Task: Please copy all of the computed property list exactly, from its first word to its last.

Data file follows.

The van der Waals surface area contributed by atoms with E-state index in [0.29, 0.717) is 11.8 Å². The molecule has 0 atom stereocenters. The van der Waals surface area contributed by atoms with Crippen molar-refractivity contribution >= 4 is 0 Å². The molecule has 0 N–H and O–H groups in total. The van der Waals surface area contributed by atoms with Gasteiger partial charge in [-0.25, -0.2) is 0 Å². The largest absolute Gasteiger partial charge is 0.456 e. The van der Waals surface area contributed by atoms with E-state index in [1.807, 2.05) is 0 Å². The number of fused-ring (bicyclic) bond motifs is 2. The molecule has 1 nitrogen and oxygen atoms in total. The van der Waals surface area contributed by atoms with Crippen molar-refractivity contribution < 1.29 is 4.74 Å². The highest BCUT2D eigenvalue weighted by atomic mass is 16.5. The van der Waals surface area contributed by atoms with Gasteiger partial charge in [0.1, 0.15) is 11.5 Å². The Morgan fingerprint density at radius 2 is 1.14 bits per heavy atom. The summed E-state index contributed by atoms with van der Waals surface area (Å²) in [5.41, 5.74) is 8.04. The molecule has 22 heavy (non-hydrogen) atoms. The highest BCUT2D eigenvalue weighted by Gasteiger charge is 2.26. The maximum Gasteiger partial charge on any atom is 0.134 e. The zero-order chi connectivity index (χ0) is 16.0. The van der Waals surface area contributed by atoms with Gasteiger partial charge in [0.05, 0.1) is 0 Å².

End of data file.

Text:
The van der Waals surface area contributed by atoms with E-state index in [0.29, 0.717) is 11.8 Å². The molecule has 0 atom stereocenters. The van der Waals surface area contributed by atoms with Crippen molar-refractivity contribution >= 4 is 0 Å². The molecule has 0 N–H and O–H groups in total. The van der Waals surface area contributed by atoms with Gasteiger partial charge in [-0.25, -0.2) is 0 Å². The largest absolute Gasteiger partial charge is 0.456 e. The van der Waals surface area contributed by atoms with E-state index in [1.807, 2.05) is 0 Å². The number of fused-ring (bicyclic) bond motifs is 2. The molecule has 1 nitrogen and oxygen atoms in total. The van der Waals surface area contributed by atoms with Crippen molar-refractivity contribution < 1.29 is 4.74 Å². The highest BCUT2D eigenvalue weighted by atomic mass is 16.5. The van der Waals surface area contributed by atoms with Gasteiger partial charge in [0.1, 0.15) is 11.5 Å². The Morgan fingerprint density at radius 2 is 1.14 bits per heavy atom. The summed E-state index contributed by atoms with van der Waals surface area (Å²) in [5.41, 5.74) is 8.04. The molecule has 22 heavy (non-hydrogen) atoms. The highest BCUT2D eigenvalue weighted by Gasteiger charge is 2.26. The maximum Gasteiger partial charge on any atom is 0.134 e. The zero-order chi connectivity index (χ0) is 16.0. The van der Waals surface area contributed by atoms with Gasteiger partial charge in [0.05, 0.1) is 0 Å².